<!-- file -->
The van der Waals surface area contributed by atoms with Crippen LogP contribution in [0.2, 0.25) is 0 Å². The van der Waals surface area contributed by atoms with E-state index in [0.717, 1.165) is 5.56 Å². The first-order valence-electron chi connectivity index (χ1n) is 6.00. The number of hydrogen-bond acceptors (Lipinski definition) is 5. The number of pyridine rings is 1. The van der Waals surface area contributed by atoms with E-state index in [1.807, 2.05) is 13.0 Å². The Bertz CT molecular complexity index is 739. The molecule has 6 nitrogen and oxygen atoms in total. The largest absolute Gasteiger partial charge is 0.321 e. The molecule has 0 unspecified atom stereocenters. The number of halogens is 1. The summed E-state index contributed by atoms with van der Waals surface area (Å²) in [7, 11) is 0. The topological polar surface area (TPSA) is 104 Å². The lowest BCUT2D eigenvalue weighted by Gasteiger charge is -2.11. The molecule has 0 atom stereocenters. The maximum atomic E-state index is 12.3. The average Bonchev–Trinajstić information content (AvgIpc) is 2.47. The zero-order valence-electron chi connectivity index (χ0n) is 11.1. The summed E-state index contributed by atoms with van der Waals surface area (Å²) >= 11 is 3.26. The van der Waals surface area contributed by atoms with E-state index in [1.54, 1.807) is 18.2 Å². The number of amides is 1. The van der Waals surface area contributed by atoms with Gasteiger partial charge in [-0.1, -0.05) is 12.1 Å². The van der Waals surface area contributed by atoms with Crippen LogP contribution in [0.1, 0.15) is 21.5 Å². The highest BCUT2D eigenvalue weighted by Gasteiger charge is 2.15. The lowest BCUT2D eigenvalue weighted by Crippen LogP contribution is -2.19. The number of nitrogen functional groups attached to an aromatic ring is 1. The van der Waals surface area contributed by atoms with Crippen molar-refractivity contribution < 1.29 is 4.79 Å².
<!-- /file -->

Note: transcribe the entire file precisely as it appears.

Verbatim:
The van der Waals surface area contributed by atoms with Crippen LogP contribution in [0.2, 0.25) is 0 Å². The van der Waals surface area contributed by atoms with E-state index in [0.717, 1.165) is 5.56 Å². The first-order valence-electron chi connectivity index (χ1n) is 6.00. The number of hydrogen-bond acceptors (Lipinski definition) is 5. The number of pyridine rings is 1. The van der Waals surface area contributed by atoms with E-state index in [1.807, 2.05) is 13.0 Å². The Bertz CT molecular complexity index is 739. The molecule has 6 nitrogen and oxygen atoms in total. The largest absolute Gasteiger partial charge is 0.321 e. The molecule has 0 unspecified atom stereocenters. The number of halogens is 1. The summed E-state index contributed by atoms with van der Waals surface area (Å²) in [7, 11) is 0. The topological polar surface area (TPSA) is 104 Å². The lowest BCUT2D eigenvalue weighted by Gasteiger charge is -2.11. The molecule has 0 atom stereocenters. The maximum atomic E-state index is 12.3. The average Bonchev–Trinajstić information content (AvgIpc) is 2.47. The zero-order valence-electron chi connectivity index (χ0n) is 11.1. The summed E-state index contributed by atoms with van der Waals surface area (Å²) >= 11 is 3.26. The van der Waals surface area contributed by atoms with E-state index in [1.54, 1.807) is 18.2 Å². The number of amides is 1. The van der Waals surface area contributed by atoms with Gasteiger partial charge in [-0.1, -0.05) is 12.1 Å². The van der Waals surface area contributed by atoms with Crippen LogP contribution in [0.1, 0.15) is 21.5 Å². The highest BCUT2D eigenvalue weighted by Gasteiger charge is 2.15. The lowest BCUT2D eigenvalue weighted by Crippen LogP contribution is -2.19. The number of nitrogen functional groups attached to an aromatic ring is 1. The van der Waals surface area contributed by atoms with Crippen molar-refractivity contribution < 1.29 is 4.79 Å².